A few reflections from my experience with this year's race in the rearview. This is a lengthy read.
One: I brought too much food. Without going into detail, I had a gallon
Ziploc bag full of bars, beef sticks, Fig Newtons, etc. I had the same
set aside as a drop at Mel George's and left it there because I still
had enough and more. I ate nothing at Gateway in a 15 minute stay, ate
like a pig at M G’s in 30 minutes (everyone will tell you not to do
that, but it depends on your body. I've
had an upset stomach maybe twice in 57 years, so it works for me), but
would have been fine if I had not eaten at all. Lesson, you (I, at
least) can get by and thrive with less food.
Everything else was perfect. With learnings from the first year I
whittled clothing and gear to the safe minimum. What I rode in worked
perfectly (and there's no point in telling you what it all was, as it
may not have been perfect for you), and when I had to quit I had
everything I needed. And not only did I have everything I needed, I knew
exactly where it all was located. That's important, as I was not able
to get it all for myself. I was able to say, “My parka is in my seat
bag, my mittens are in the top of my anything bag on the right fork,
with my headlamp right under them.” Knowing exact locations of all gear
is a habit developed as a backpack and canoe guide, and it served me
well. It's essential that you know your gear locations well enough that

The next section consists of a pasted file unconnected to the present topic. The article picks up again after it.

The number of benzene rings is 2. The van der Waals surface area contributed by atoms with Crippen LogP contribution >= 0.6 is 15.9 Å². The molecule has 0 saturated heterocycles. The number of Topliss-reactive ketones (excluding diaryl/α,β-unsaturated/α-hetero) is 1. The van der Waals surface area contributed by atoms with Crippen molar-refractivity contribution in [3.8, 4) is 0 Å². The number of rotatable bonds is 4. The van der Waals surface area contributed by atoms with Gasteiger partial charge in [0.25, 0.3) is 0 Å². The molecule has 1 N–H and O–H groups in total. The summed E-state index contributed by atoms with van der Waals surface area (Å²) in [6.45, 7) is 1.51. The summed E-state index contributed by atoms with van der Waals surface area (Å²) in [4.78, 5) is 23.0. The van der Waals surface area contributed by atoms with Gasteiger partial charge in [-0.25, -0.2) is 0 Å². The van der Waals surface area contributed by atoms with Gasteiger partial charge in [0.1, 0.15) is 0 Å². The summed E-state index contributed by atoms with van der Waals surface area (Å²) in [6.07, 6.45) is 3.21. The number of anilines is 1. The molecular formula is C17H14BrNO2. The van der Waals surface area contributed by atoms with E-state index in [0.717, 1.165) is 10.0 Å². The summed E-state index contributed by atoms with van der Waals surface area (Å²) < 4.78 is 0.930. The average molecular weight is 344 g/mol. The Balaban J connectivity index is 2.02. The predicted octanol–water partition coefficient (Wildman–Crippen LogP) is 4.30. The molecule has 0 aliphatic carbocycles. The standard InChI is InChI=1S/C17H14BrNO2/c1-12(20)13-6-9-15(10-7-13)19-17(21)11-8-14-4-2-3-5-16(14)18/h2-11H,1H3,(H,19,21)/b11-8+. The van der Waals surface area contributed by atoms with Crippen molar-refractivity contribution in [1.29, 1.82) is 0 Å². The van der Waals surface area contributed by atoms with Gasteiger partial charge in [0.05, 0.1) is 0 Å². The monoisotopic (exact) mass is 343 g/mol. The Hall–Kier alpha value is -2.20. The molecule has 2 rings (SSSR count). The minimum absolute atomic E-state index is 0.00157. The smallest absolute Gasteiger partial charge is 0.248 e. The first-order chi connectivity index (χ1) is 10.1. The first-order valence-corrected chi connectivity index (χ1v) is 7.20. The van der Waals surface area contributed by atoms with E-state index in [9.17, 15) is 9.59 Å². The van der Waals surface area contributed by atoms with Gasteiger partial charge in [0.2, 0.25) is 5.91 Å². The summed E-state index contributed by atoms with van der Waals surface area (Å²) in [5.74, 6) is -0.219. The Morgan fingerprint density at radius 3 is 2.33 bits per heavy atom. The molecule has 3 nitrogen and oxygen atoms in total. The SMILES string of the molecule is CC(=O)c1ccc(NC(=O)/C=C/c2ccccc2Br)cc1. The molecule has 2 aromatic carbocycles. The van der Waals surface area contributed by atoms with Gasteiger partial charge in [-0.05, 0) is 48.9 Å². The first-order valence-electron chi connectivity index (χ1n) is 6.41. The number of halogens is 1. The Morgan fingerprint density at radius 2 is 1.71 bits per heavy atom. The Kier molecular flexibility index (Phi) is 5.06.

even if you are in extremis you can accurately direct someone who is
trying to help you.
In addition to knowing where everything is,
don't complain about required gear or try shave ounces there. I've read
the postings questioning whether a -20 bag is really necessary. Usually,
it's not, but unusual things happen. Assume they can happen to you.
Mine is a -40 bag. Overkill, but when you're suffering that overkill
helps. With several broken ribs I was not able to get into my bivy bag. A
warmer than necessary sleeping bag with a waterproof outer, laid over
the top of my bivy and mattress kept me warm as the snow piled up (well,
not really a pile, maybe more of a healthy dusting) and I awaited my
snowmobile pick up. The down parka I packed kept me warm and had already
started to dry my base layer by the time I got into the bag. By the
time the snowmobile arrived I was dry and warm so the 30-45 minute ride
to a warm car was fine.
So it's really simple stuff. Bring the
right things for an emergency and know where they are located on your
bike or sled. It could make a difference.